Passing on your wealth

Talking about money with your nearest and dearest doesn't have to be the elephant in the room.

Although attitudes may be changing, albeit slowly, the tendency to keep the details of our finances under the theoretical floorboards could be detrimental to our loved ones.

Take Inheritance Tax (IHT) for instance. This is essentially a tax charge on the estate of a deceased person, whereby broadly speaking their assets are added up, and anything over a certain limit (currently £325,000) may be taxed at 40%.

Now this is a complex area whereby the impact is commonly felt amongst the family members who are faced with already emotionally challenging circumstances and may not be best placed to cope with the additional demands of complex financial matters.

Early in 2021, Time Investments commissioned a survey to gain opinion from 1,019 over-55’s in Britain, whereby over half of them (52%) had no idea what their IHT bill might be.

You’d be forgiven for thinking that IHT only concerns the ‘wealthy’, and thankfully there are certain allowances in place, but with rising property prices, and budget announcements freezing such allowances at current levels for some time, it will mean that many more people could be dragged into this tax and would benefit from seeking professional help.

Having an eye on your future wealth and exploring ways to make tax savvy and efficient decisions with your money during your lifetime can really help to ensure that you are making the most of what you have, and also making the most of what you might want to leave as a legacy to your loved ones and/or dependants.

Given that most people are not confident about their current position, and the real danger that more and more households will be pulled into this tax bracket, taking professional advice can give you the confidence that not only will you have enough money to last your lifetime, but that you can also pass on your wealth in the best way possible to benefit your family and loved ones.

Our retirement experts, working with our tax specialists at Armstrong Watson, are on hand to guide, support and advise you through these life stages.

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We’ve put together some useful tips on making sound decisions now and in the future

Quite simply, making a will is the best way to decide who gets your money when you die. Many people still haven’t made one which can cause a few complications and a lot of uncertainty for the family of a deceased person who hasn’t made one. Having a regularly reviewed will in place will give you the control over where your money goes, and can have a big impact on the amount of tax on your estate should it be over the IHT thresholds as described above.

Although we don’t do wills at Armstrong Watson, our retirement specialists would always want to know that this is on your radar, and that you’ve considered taking action where appropriate with a legal professional.

Depending on the type that you have, pensions can be a very tax efficient way to pass on your wealth, which could even mean an income or lump sum to a family member or dependent.

Pensions are normally exempt from IHT, subject to a few scenarios where this might not be the case. Nevertheless, in the majority of cases, having an up-to-date will, along with accurate pension ‘nomination forms’ completed, can mean that your pension is passed on efficiently to your family. A ‘nomination’ or ‘expression of wish’ is a simple form that your pension provider can give you, where you can specify who, and in what proportion, benefits from any unused pension assets that you leave behind.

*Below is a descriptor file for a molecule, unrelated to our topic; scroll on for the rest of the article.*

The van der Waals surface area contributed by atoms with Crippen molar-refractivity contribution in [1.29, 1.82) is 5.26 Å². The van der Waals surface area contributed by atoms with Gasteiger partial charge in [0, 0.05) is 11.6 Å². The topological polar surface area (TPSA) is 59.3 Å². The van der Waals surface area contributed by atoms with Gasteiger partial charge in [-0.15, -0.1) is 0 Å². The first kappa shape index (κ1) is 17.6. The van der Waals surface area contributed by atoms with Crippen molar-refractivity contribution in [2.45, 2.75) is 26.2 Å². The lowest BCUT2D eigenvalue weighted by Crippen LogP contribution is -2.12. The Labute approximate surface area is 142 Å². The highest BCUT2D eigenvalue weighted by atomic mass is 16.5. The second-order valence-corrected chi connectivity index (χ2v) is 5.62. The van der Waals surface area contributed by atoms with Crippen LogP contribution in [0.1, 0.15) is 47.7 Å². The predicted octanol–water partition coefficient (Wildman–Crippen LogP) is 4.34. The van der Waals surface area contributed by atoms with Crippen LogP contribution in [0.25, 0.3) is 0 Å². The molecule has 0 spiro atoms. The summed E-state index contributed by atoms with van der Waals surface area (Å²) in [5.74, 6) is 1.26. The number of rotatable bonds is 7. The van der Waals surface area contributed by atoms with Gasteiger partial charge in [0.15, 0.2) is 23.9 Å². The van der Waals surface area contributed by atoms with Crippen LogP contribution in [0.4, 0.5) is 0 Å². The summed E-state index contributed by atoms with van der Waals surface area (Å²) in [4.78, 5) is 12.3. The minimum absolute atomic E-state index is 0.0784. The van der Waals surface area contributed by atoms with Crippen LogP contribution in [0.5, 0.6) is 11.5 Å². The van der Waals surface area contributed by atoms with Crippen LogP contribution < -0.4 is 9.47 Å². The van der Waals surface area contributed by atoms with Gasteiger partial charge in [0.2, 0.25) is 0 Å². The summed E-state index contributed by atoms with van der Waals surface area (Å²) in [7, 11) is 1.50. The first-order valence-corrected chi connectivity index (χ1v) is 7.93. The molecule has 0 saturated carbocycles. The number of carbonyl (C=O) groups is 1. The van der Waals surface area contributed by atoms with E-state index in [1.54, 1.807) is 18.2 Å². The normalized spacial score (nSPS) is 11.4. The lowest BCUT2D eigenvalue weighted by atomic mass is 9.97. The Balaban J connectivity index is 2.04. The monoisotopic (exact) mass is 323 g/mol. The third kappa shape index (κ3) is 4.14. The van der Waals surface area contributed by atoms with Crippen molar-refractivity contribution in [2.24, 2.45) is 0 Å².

The death benefits which apply to you, will undoubtedly be linked to how flexible and modern your pensions are so it’s worth checking with your provider what your options are so you can plan ahead.

There are a few considerations to think about, and as with most things, if your financial affairs are complex, or you have multiple pension plans and other wealth, it could be wise to speak with your pension providers for guidance, and to seek financial advice should you require more personalised support for this.

If you are concerned that you may have an IHT liability, then reducing your estate whilst you are alive can be both useful and rewarding in many ways. You are allowed to gift up to £3,000 every year tax-free, and you can also gift up to £250 to as many people as you wish. There are also rules around gifts at major family events such as weddings, and charity donations are all tax-free, regardless of the amount.

If you’re feeling more generous then you can give away higher amounts, but then your estate may still liable for tax on this gift if you die within a short period of time. This can get complex so before you go splashing the cash, please seek expert guidance from our team if you are concerned about your wealth and the tax implications of gifting.

This is another way to use your wealth effectively whilst you are alive, and is essentially giving away excess income that you do not need, as long as it does not affect your own quality of life. You’d be wise to keep detailed records of your own spending as well as the gifts, as this may be needed in the future to assess any detrimental impact on your own lifestyle.

There are a whole range of potential solutions to ensure your wealth is passed on in the most efficient way in addition to the above, such as trusts, life insurance and flexible access drawdown succession. Get in touch with our retirement experts to look at the options available to you.

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